Felony Charges Reinstated Against Horse Farm Operators

By: Associated Press
By: Associated Press

LANSING -- The Michigan Court of Appeals has reinstated felony torture charges against two horse farm operators.
Authorities in March 2007 discovered 69 malnourished horses without food or water on a farm in Jackson County. The horses were found amid piles of trash, rusted auto parts and manure.
A three-judge panel released an opinion Wednesday finding probable cause to bind over James Henderson Jr. and Matthew Mercier for trial. A circuit judge had ruled there was no evidence that the defendants intended to harm horses.
The appeals court also reversed a lower court and ordered the farm's owner to forfeit his herd.
Messages seeking comment have been left with attorneys for the two defendants.

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  • by Carole Location: Mi. Center, MI on Feb 5, 2009 at 06:33 PM
    Jackson Co., MI doesn't have garbage service. My uncle rented this land back in 1963 and in the house burned down May 1977so no one lives there and people drive up under the trees and dumb trash, they don't bother to go back to the fence and throw it over where the horses are. They want to dumb and get away, Go to your fav. map site and put in 12815 East Michigan Ave, Grass Lake, Michigan and you will see for yourself. This is rented land and the horse's were never in the junk. The front was cleaned up before, but with no one living there and being out in the county, it's a loosing battle to keep the front clean. The horses are fenced in the back and the front isn't used. Plus there was a barn there or a garage which had the owners belongings in it which fell down. That wasn't used by the renters either and the horses were fenced away from that. There are three horses that they had issues with and they were already in the barn being given extra care.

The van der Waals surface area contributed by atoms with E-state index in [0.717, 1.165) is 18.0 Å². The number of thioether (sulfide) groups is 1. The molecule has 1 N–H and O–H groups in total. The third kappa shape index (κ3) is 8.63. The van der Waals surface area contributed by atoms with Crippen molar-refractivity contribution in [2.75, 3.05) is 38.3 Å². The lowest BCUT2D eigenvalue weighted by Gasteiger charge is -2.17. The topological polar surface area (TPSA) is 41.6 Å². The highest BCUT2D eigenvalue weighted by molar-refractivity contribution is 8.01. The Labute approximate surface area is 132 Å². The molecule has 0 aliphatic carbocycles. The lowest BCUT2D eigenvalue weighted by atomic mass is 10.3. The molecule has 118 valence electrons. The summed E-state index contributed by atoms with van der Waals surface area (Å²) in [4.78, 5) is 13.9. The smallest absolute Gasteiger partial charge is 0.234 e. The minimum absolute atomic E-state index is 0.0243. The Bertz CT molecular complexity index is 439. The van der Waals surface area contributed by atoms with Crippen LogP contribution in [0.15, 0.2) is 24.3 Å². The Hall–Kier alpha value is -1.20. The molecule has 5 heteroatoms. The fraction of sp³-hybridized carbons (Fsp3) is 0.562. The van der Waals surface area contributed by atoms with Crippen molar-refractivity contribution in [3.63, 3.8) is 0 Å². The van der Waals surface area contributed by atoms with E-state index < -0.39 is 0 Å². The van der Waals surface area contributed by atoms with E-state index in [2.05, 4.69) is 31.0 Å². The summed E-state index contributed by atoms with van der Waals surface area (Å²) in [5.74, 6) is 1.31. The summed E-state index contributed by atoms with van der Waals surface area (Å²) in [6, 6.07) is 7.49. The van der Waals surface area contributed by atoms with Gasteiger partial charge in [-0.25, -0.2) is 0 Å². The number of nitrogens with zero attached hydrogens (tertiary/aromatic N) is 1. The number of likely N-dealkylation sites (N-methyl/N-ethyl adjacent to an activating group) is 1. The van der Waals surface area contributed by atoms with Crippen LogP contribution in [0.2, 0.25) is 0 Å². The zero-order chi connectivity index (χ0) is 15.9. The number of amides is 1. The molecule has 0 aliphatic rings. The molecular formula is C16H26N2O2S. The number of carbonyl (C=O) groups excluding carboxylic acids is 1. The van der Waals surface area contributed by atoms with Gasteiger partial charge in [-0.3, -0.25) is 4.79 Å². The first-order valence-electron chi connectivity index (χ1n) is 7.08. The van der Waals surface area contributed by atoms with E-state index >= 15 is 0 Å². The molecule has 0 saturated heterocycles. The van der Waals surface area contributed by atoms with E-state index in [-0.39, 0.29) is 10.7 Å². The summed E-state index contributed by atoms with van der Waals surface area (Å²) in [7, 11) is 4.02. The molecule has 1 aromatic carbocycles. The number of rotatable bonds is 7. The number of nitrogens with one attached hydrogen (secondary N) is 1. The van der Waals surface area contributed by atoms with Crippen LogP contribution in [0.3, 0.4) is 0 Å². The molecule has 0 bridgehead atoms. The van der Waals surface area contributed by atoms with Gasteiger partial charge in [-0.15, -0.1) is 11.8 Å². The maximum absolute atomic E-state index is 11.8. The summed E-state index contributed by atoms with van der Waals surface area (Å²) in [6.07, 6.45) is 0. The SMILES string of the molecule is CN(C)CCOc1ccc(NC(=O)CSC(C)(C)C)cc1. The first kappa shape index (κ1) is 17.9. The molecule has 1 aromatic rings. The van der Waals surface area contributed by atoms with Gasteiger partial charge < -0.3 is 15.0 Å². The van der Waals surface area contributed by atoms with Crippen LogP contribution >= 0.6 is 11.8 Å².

• by Vanessa Location: WIlliamston on Feb 4, 2009 at 01:30 PM
    The problem with society and law today is that there is injustices everywhere and no one wants to combat them. I am surprised that these guys were even charged with the ineptness of the government. I have a friend who tried to press charges against the local landlord for harassment for bogus fees and everyone said that they needed to do something else.
  • by Sara Location: Down the road from the horse farm on Feb 4, 2009 at 12:54 PM
    First of all let it go and stop wasting the tax payers money.Those poor horses had over 10 acres to run full of hay with streams running through it. Not all of the horses were underweight and being that I live just down the street from it, more than once did I see horses that someone didn't want left there tied to the fence. Those guys didn't go out and get all of those horses, people just dropped some of them off and those guys took them in. Also, the property is lined by trees. If those horses were starving, they would have ate the bark off the trees. Not so. One more thing, the "authorities" did find new homes for all of them....in someone's freezer. They were sold at an auction near by and bought by meat companies for pennies. Stop wasting our money.
  • by Andrea Location: Charlotte on Feb 4, 2009 at 12:28 PM
    Bad thing is most the animal shelters are not equipped to handle large animals. I have the room to foster several horses and the know how to care for them. Just not the financial means to do so.
  • by sandra Location: who cares on Feb 4, 2009 at 11:58 AM
    this is so stupid i think that they should go to jail for what they did. how couln't the judge find that they were trieing to hurt the poor horses. i will report this to someone who actually cares! maybe even the president!!
  • by Ondine Location: Indiana on Feb 4, 2009 at 10:43 AM
    This three judge panel did the right thing. People who abuse and neglect animals always have some lame story as to what happened. It takes a long time for horses to become extremely underweight. These guys knew what condition they were in and just didn't give a toot. They broke the law and need to pay. I'd like to see these two men serve jail time and reimburse the authorities for the cost of care for the horses until they find new owners for them.
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